Africa / Culture / Sexuality / Tradition

Touch Me, Sister, Brother: Impressions of New African Men of Ethiopia, no. 2

My last day in Addis Ababa. This trip was my third visit to the Ethiopian capital, as I noted in the previous post. It took me this long to notice something that I seem to have completely something about Ethiopian people during the two previous occasions I was here.

I missed how much Ethiopians seem to like body contact with each other. The people like touching each other, walking while hugging, with entwined hands, or in an embrace.Ethiopian embraces 

It is not unanticipated for a married couple or people who appear to be in a sexual relationship to walk hand in hand on a street. The predominance of such behaviour differs from culture to culture, needless to say. However, one can imagine that in most cultures couples more than non-couples will display public affection.

The same goes for parents and children: we tend to expect adults to hold young ones’ hands when crossing a street.

However, a man walking the streets while hugging another man? Two women with hands entwined as they walk down a street? These are unexpected public behaviours. They must have something to do with Ethiopian culture and traditions.

It is incredible that I had not noticed this before. My attention was absorbed by other matter in 2011 when I was here, perhaps. The moment I noticed it, everywhere I turned it has been visible.

On every street I walk, persons are walking side by side with each other with an arm thrown over the other’s shoulder. They walk holding each other’s hands on the streets of Addis, almost unconsciously I think. I see them standing waiting for a taxi with an arm around each other waist. It is not only men walking in an embrace with women. Men walk while hugging each other. Women are holding hands with each other. The former was less expected than the latter. I think that compared to heterosexual African men, women in many African cultures are likely to feel more comfortable with body contact with other women. I imagine that in streets of South Africa, for example, it is common for female friends are likelier than male friends to hold hands while walking together. It might be that there are some differences between rural and urban parts of the country, but that this is true in general.

I confess that the first time I noticed two men walking together in an embrace I misread what I was observing. My immediate interpretation of the ‘couple’ was that Addis Ababa is fantastically gay-friendly. I thought to myself, how come I have not heard about how queer the Ethiopia. Almost immediately though, I realised that there were several other ‘gay, lesbian, and/or hetero couples’ in all directions my eyes turned. This couldn’t be primarily about sexuality. It had to be about culture.

Ethiopian embraces 2

When I told my colleagues from Unisa I am here with about how much Ethiopians seem to like being in body contact with each other, one of them said that she had made a similar observation. She said that the first time she saw how many women were walking arm in arm on the streets of the city she had thought ‘what a lot sister Ethiopia has’. I had said nothing to her and the other colleagues about what I had thought to myself the first time I noticed the phenomenon. I don’t know whether the others had noticed the behaviour. No one else commented on it.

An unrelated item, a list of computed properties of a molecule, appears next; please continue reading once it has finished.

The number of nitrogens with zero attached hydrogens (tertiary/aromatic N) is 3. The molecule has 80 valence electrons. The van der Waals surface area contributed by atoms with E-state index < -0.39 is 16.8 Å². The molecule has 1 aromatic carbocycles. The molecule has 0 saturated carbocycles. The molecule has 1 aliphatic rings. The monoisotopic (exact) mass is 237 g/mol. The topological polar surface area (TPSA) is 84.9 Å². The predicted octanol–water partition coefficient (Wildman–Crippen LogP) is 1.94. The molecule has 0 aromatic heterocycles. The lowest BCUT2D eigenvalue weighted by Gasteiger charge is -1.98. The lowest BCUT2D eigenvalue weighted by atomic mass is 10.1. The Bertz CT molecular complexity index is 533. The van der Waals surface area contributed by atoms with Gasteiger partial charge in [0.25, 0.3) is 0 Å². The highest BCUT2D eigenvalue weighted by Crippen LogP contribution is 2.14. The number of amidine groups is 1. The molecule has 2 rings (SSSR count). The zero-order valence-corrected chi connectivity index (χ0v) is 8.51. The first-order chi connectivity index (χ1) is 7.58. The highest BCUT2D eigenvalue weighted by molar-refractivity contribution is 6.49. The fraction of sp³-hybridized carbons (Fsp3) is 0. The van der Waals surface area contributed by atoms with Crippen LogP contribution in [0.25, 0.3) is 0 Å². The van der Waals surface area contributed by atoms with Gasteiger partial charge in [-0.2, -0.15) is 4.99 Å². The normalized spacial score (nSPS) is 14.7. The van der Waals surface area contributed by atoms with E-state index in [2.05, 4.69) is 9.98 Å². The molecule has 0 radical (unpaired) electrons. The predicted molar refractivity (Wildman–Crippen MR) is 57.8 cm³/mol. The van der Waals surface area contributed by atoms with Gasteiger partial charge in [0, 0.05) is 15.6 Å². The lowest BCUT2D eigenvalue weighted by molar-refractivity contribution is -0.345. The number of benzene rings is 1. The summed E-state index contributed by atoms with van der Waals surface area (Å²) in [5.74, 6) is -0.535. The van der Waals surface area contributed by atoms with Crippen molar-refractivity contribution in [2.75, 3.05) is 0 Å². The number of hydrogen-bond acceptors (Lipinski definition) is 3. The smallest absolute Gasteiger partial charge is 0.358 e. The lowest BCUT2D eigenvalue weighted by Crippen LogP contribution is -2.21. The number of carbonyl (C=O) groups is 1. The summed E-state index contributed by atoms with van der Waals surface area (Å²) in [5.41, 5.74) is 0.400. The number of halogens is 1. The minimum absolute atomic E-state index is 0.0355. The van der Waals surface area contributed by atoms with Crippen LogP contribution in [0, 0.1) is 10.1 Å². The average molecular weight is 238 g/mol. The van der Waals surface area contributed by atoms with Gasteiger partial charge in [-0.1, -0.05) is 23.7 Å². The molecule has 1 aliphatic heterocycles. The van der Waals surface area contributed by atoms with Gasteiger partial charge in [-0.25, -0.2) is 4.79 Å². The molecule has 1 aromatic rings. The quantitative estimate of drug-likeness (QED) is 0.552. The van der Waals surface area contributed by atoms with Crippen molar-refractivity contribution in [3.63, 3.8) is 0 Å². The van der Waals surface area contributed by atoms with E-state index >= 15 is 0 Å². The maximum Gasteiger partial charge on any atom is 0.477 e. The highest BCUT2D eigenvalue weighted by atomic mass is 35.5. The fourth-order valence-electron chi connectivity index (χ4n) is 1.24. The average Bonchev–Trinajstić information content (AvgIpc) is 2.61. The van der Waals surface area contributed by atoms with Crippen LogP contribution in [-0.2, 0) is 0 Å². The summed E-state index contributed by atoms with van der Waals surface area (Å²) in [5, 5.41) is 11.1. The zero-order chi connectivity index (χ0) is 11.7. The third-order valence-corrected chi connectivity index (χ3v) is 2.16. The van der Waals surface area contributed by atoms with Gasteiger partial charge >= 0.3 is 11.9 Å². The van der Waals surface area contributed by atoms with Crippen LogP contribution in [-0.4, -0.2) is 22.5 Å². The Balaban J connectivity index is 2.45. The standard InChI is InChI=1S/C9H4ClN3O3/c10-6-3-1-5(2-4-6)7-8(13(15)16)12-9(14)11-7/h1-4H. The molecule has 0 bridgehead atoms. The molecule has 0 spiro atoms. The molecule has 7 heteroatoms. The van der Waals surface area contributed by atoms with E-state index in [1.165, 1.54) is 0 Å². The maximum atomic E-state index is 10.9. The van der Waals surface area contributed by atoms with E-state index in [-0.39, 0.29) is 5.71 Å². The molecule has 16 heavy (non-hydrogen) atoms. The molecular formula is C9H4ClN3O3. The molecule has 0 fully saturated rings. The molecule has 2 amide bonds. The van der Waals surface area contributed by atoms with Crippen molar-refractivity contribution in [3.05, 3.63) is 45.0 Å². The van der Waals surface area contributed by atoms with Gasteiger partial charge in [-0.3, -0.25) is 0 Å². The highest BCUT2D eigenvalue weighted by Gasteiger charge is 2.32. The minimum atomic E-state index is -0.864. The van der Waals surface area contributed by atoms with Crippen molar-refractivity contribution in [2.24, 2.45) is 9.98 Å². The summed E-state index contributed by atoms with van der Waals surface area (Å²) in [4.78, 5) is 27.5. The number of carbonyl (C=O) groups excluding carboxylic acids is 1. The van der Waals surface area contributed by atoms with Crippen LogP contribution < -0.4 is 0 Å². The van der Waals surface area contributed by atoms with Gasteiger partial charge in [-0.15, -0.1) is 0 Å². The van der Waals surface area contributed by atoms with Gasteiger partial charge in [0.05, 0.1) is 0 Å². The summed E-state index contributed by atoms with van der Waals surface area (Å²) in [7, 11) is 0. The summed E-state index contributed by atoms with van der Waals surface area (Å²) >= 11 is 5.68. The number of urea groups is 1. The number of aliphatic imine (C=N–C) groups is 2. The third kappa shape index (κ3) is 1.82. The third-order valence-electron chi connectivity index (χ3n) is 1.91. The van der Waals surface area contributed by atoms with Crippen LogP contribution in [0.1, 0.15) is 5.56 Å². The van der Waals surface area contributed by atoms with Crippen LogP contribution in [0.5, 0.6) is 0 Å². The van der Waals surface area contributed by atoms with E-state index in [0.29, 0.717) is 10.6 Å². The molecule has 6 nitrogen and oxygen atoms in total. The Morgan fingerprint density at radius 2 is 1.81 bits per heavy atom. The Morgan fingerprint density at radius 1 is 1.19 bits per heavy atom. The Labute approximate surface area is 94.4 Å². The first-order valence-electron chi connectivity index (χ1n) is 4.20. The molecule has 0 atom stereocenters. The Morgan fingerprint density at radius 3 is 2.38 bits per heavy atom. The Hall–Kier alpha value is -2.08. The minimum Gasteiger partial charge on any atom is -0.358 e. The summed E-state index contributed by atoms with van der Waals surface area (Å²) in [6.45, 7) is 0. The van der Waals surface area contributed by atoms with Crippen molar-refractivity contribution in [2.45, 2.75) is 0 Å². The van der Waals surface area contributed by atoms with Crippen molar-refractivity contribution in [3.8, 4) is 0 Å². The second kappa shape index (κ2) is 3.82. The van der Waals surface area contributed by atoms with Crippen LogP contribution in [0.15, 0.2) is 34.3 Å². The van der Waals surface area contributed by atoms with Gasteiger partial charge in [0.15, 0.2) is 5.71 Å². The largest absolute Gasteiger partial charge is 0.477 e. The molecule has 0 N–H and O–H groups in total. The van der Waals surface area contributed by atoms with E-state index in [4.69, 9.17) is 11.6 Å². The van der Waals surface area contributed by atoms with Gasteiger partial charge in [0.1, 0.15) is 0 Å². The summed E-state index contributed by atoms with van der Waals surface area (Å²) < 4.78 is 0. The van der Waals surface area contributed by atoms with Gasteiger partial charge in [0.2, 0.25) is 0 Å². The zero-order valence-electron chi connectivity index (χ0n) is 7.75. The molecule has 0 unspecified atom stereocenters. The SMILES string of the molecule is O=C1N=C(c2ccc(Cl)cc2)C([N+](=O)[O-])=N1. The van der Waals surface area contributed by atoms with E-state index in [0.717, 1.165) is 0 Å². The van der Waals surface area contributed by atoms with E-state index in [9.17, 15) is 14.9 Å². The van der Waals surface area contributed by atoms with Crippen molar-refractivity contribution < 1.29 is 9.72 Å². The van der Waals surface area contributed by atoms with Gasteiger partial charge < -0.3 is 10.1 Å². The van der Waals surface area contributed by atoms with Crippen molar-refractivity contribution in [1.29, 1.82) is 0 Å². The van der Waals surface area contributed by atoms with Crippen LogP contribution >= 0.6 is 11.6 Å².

Perhaps it was only surprising to the two of us. It could be that the others in our group are used to seeing individuals across and within the sexes as comfortable with body contact as Ethiopians appear to be.

I doubt it though. It might be that they are uncomfortable with body contact themselves or talking about such behaviour. Let me not be ungenerous. Perhaps, given that we have health scholars, physicists, environmental scientists and educationists among us, this is not as interesting to others as behavioural scientists might feel it is. And I think it is terribly interesting, for so many reasons.

How did this behaviour develop? What is its purpose? Is it confined to Addis Ababa or is observable throughout Ethiopia?

From now on, I plan to make observations about how common or uncommon this behaviour in the places I visit.

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2 thoughts on “Touch Me, Sister, Brother: Impressions of New African Men of Ethiopia, no. 2

  1. Interesting observation. For us, what you observed is not even noticed by us until recently when outsiders started to point out that we have “too much” body contact. It comes of naturally that we hug and hold hands, not only in Addis Ababa but throughout the country. I guess we Ethiopians are warm people. In fact you see less of it in Addis because young people are increasingly exposed to western media and interpret those gestures in western mindset. Otherwise, men hugging men, ladies with arms interlocked is perfectly fine, friendly brotherly love, nothing sexual at all.

    • Yes, I noticed that touching was common in many parts of Ethiopia when we drove from Hawassa to Gondar. For me it is one of the most ‘touching’, beautiful and attractive aspects of the society. I think it deserves studying and writing whole books on. Truth is I wish that it was common in other parts of the continent, when men touch only when they fight, but know that it is near impossible to learn when one’s society discourages it. Thanks.

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